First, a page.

Space Telescope observations of an unusual class of interacting
binary stars detected excess amounts of infrared radiation,
suggesting that these odd objects are surrounded by large disks of
cool dust. The results were produced by one of six teams of
professional astronomers and high school teachers participating in a
unique program co-sponsored by the National Optical Astronomy
Observatory (NOAO) and NASA's Spitzer Science Center.
type of variable star system being studied by the team consists of a
highly magnetic white dwarf star (a "dead" remnant star
formed from the core of a star like our Sun when it exhausts the
available fuel to support nuclear fusion) and a very low mass, cool
object similar to a brown dwarf star. The two objects orbit so
closely--about the distance from earth to the moon--that they make a
complete revolution about each other in only 80-90 minutes. The white
dwarf is earth-sized but weighs about 60 percent of the mass of the
sun, while the companion star is Jupiter-sized but has about 40-50
times the mass of Jupiter.
The high mass of the white dwarf
and the closeness of the companion result in mass exchange between
the two stars. The gravitational influence of the white dwarf
squeezes the companion star into a teardrop shape, and matter squirts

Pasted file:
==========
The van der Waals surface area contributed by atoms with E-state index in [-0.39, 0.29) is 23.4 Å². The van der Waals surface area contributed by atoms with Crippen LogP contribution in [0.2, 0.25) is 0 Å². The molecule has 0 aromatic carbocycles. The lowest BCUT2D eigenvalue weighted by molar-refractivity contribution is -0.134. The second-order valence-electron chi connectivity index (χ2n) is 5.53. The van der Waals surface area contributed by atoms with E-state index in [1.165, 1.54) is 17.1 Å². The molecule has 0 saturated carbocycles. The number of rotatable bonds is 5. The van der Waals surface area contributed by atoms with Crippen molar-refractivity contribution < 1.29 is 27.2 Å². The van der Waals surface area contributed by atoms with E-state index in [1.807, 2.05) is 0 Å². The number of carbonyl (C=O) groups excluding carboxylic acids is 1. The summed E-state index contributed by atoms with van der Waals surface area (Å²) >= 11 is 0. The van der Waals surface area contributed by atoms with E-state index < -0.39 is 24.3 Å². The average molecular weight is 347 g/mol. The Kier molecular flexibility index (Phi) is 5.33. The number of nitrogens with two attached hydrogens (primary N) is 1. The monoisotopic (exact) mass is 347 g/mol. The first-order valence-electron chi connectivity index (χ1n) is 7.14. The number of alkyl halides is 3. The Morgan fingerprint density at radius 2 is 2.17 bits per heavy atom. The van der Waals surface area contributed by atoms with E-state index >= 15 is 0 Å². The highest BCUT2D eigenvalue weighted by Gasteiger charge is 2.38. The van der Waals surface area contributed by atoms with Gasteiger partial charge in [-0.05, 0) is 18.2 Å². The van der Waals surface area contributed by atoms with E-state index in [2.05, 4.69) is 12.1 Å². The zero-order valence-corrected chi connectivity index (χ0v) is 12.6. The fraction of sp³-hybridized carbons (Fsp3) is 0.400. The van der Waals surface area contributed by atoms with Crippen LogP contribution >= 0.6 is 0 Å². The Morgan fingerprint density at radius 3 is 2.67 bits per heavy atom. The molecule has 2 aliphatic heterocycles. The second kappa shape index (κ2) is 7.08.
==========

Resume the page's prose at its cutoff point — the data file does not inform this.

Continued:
from its pointed end toward the white dwarf, like water from the
nozzle of a garden hose. This material eventually falls onto the
white dwarf, causing tremendous heating of its atmosphere and the
emission of a large amount of energy from x-rays to the far infrared.
To their surprise, the team found excess infrared emission
around all four systems that they studied. The team's current best
model for its origin is that a large, cool dust disk with a
temperature of about 800-1,200 Kelvin (980-1,700 degrees Fahrenheit)
surrounds the orbiting stars.
"Our explanation at this
point is that the emission originates from a large, relatively cool
disk of dust encircling the entire binary system," team leader
Steve Howell of NOAO says. "The discovery of dust disks around
these old interacting binaries is very exciting. We have shown our
initial results to a variety of specialists, and nobody yet has a
better idea of what we are seeing."
The research team
also included Carolyn Brinkworth of the Spitzer Science Center, and
physics teachers Howard Chun from Cranston High School in East
Cranston, R.I.; Beth Thomas of Great Falls Public Schools in Great
Falls, MT; and, Linda Stefaniak of Allentown High School, Allentown,
N.J. Chun, Thomas and Stefaniak are graduates of NOAO's Teacher
Leaders in Research Based Science Education, a teacher professional
development program funded by the National Science Foundation.